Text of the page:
One of the highlights from Jeremy Corbyn’s reshuffle this week was the resignation of Stephen Doughty. The former shadow foreign affairs minister decided he’d had enough after the sacking of his colleague Pat McFadden and quit live on the BBC’s Daily Politics. It was a principled position and a straightforward scoop — but not apparently in the era of the so-called “New Politics”. Read more
The House of Commons has voted to extend air strikes against Isis from Iraq into Syria following a debate that lasted more than 10 hours. Labour party leader Jeremy Corbyn opposed the motion, but more than 60 of his MPs sided with the government given it a majority of 174. The RAF has been conducting airstrikes over Iraq for over a year, as part of a broad US-led coalition.
397 MPs backed the motion authorising the UK to launch air strikes in Syria; 223 voted against:
The amendment to block air strikes was defeated by a majority of 179; 211 For vs 390 Against
Air strikes by the RAF in Syria could follow within hours; extra jets will be dispatched to the British base in Cyprus
More than 60 MPs look to have defied party leadership to back motion in a free vote
Hilary Benn, Labour’s shadow foreign secretary delivers impassioned speech in favour of air strikes
By Mark Odell, Josh Noble and John Murray Brown
UK Chancellor George Osborne has delivered his Autumn statement to the House of Commons.
Tax credits: Controversial changes ditched altogether. Extra borrowing will make up the shortfall in the first few years of the parliament
Housing: Stamp duty increased 3% for buy-to-let and second home buyers; 400,000 new affordable homes in England by 2020; new Help to Buy scheme just for London
Police: no cuts to budget
New tax to pay for social care, to be levied by local authorities as a 2% council tax precept
Departmental spending cuts: Transport -37%, Business -17%, Defra -15%, Energy -22%, Culture, Media and Sport -22% (but free museum entry will stay)
Budget surplus: target of £10bn by 2020 maintained
Local governments will be allowed to keep all cash generated from asset sales
Apprenticeship levy set at 0.5% of payroll, with £15,000 allowance to exempt small businesses
OBR forecasts: UK growth outlook remains broadly unchanged from July
Small business rate relief extended for 12 months to April 2017
Science funding protected in real terms for rest of Parliament
By Ferdinando Giugliano, Jonathan Eley and Mark Odell
Recent appointments by Jeremy Corbyn have shown a Labour leader in no mood to compromise with his internal critics: they include John McDonnell, Seumas Milne and Andrew Fisher.
The latest possible name in the frame to join the leader’s office is equally controversial: Karie Murphy. Read more
Chancellor George Osborne has been freed from the shackles of coalition government to deliver his seventh Budget but the first purely Conservative Budget in almost two decades.
Although dark clouds are gathering in the eurozone, Britain’s economic recovery continues at a steady pace and the public finances are slowly improving, giving him the opportunity to shape the economy, public finances and tax system for the next five years.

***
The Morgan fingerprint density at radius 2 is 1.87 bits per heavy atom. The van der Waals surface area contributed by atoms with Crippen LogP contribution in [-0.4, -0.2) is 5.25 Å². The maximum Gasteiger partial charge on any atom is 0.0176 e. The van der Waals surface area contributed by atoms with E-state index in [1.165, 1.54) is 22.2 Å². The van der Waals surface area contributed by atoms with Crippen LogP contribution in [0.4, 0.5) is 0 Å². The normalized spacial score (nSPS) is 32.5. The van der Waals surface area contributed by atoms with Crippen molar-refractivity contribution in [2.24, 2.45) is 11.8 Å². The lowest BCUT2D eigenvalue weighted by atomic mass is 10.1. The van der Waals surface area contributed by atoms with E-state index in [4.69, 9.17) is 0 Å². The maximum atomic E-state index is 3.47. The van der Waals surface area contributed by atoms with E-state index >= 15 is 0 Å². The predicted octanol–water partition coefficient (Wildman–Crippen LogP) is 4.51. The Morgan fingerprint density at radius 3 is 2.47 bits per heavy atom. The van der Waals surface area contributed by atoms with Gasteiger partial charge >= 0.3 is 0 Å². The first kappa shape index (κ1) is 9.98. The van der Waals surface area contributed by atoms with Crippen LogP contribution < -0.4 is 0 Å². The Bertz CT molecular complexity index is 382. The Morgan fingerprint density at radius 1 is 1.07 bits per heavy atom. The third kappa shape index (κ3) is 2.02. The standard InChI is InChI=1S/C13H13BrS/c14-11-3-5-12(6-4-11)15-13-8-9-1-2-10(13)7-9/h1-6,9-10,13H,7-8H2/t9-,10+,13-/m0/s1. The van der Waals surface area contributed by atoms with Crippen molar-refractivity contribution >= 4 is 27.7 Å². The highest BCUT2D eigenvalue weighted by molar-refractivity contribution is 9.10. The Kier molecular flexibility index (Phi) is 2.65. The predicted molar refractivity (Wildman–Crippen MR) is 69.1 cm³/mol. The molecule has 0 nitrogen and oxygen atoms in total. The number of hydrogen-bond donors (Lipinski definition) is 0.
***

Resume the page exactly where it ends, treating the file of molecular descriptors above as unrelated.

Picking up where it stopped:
Mark Odell, Elizabeth Paton, Jonathan Eley and Ferdinando Giugliano
George Osborne is encouraging new Conservative MPs to join a Treasury “support committee” as the chancellor looks to cultivate loyalists among the new 2015 intake in preparation for a leadership bid as early as this parliament.
The chancellor held a sandwich lunch with new MPs where he told the new 74-strong new Tory intake his department was “where the action is” as he pointed to protégés – Sajid Javid, business secretary, Amber Rudd, energy secretary, Greg Hands, chief whip – who had risen through his Treasury team. Read more
In The Unfinished Revolution, his account of New Labour’s rise to power, Philip Gould wrote that the paradox of 20th century politics in Britain was “that the party of conservatism held power because of ceaseless modernisation” whereas “the party of radical change lost power because of its conservatism”. Far more so than the US Democrats or centre-left parties in north-western Europe, Labour has strong nostalgic tendencies, the pollster argued, stemming from its roots in Fabianism, religion, trade unions, and the cultural conservatism of the English working class.
Such attitudes were fostered by the break with Liberalism, which made more difficult the sort of left-wing coalitions found elsewhere in the rich world. In the century that gave rise to the mass franchise and the welfare state, the Conservative party was in government for two-thirds of the time; the Labour party was in government for less than a quarter of it (23 years). For Gould, this was due to Labour’s resistance to what he called “modernisation” and the embrace of ideological purity over pragmatism. Read more
After a month of silence from the Bank of England as a result of the pre-election purdah for public bodies, Governor Mark Carney today presented the central bank’s quarterly inflation report.
By John Aglionby and Emily Cadman
Where now for this weary union? After the general election triumphs of the Scottish National party and the Conservatives, voices in both parties are calling for the UK government to find a new constitutional settlement. But what might this mean?
I think there are four possible – but not equally possible – options for what might happen in the short-term, roughly taken to mean the next year, before the 2016 elections to the Scottish parliament in Holyrood. They are not necessarily exclusive. Read more
Welcome to our live election coverage, bringing you the latest reaction to the Tories winning an unexpected majority – taking 331 of the 650 seats in the House of Commons.
Labour’s Ed Miliband, the Liberal Democrats’ Nick Clegg and the UK Independence party’s Nigel Farage have all resigned as leaders of their respective parties. Clegg, deputy PM for the last five years, hung on to his seat but his party lost all but eight of its MPs. Farage failed to win the seat he was contesting.
The Scottish National party also had a triumphant night, trouncing Labour north of the border. (Photo FT/Charlie Bibby)
Mr Cameron made four Cabinet announcements, reappointing George Osborne chancellor of the exchequer – and promoting him to first secretary of state; Theresa May home secretary; Philip Hammond foreign secretary and Michael Fallon defence secretary. The rest of the Cabinet is expected on Monday.